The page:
Voltage does not "pass through" resistors, or anything. Nor is it "given off" by capacitors.
Voltage, more rigorously called "electric potential difference", is a difference between two things. When the voltage of only one thing is given, it's implicitly assumed the reference point is an arbitrarily selected node in the circuit we call "ground".
Height is another kind of potential in a gravitational system. Let's say I measure the difference of height between two points on Earth, and I call this the "feetage". The feetage of Mt. Everest is about 29,000 feet, relative to sea level. Does that feetage "pass through" the mountain? Or is it "given off" by the mountain? No, that doesn't make any sense.
Pressure is another kind of potential. For pressure we can define a vacuum as zero pressure, so we can talk about absolute pressure. We can also talk about the difference in pressure between two things. For example the difference in pressure between the air in your lungs and the air around you is usually very small, because when it isn't air moves in or out of your lungs via your nose until the pressures are equal. Does the pressure "pass through" your lungs? No, it's the air that passes through.
The "air" in an electrical system is called electric charge, measured in coulombs. The rate at which electric charge is moving is called current, measured in amperes.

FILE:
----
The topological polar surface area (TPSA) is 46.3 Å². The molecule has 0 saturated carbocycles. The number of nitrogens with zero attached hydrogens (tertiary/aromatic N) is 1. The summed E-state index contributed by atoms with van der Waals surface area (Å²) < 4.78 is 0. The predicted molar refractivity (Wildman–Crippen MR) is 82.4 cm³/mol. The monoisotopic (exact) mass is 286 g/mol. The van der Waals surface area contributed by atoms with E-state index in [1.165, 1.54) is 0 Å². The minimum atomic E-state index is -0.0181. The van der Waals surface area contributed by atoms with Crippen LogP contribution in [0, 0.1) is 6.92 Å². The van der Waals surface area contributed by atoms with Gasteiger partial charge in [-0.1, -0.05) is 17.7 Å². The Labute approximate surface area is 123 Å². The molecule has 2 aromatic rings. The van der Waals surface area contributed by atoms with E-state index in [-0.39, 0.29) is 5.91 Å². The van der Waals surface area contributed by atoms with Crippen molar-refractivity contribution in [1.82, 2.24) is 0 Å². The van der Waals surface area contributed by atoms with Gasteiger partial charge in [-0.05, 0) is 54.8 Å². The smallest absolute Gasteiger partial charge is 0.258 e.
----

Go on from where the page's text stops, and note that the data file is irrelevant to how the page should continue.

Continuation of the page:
If the passage of air is restricted, then the pressure difference will be greater, and less air will flow. If the passage is nearly unrestricted, then the difference in pressure will be very little, and much air will flow. This is resistance, and it works similarly in pneumatic, hydraulic, and electric systems. Resistance doesn't really regulate current: it just determines at what rate fluid (air, hydraulic fluid, electric charge, etc) will flow for a given difference in pressure or electric potential (voltage) between two things. This relationship between voltage, current, and resistance is given by Ohm's law.
What the 555 timer is looking at is the difference in electric potential between the bottom of C1, and the top. The voltage across the capacitor is the integral of the charge that's passed through it: passing one way the charge increases the voltage, and passing the other way decreases the voltage. And in turn the charge passing through C1 is a function of the battery which is pumping charge through R1 in one direction, and the 555 which is letting charge flow out in the other direction (or not, depending on which state it's in).
Hopefully that makes things more clear.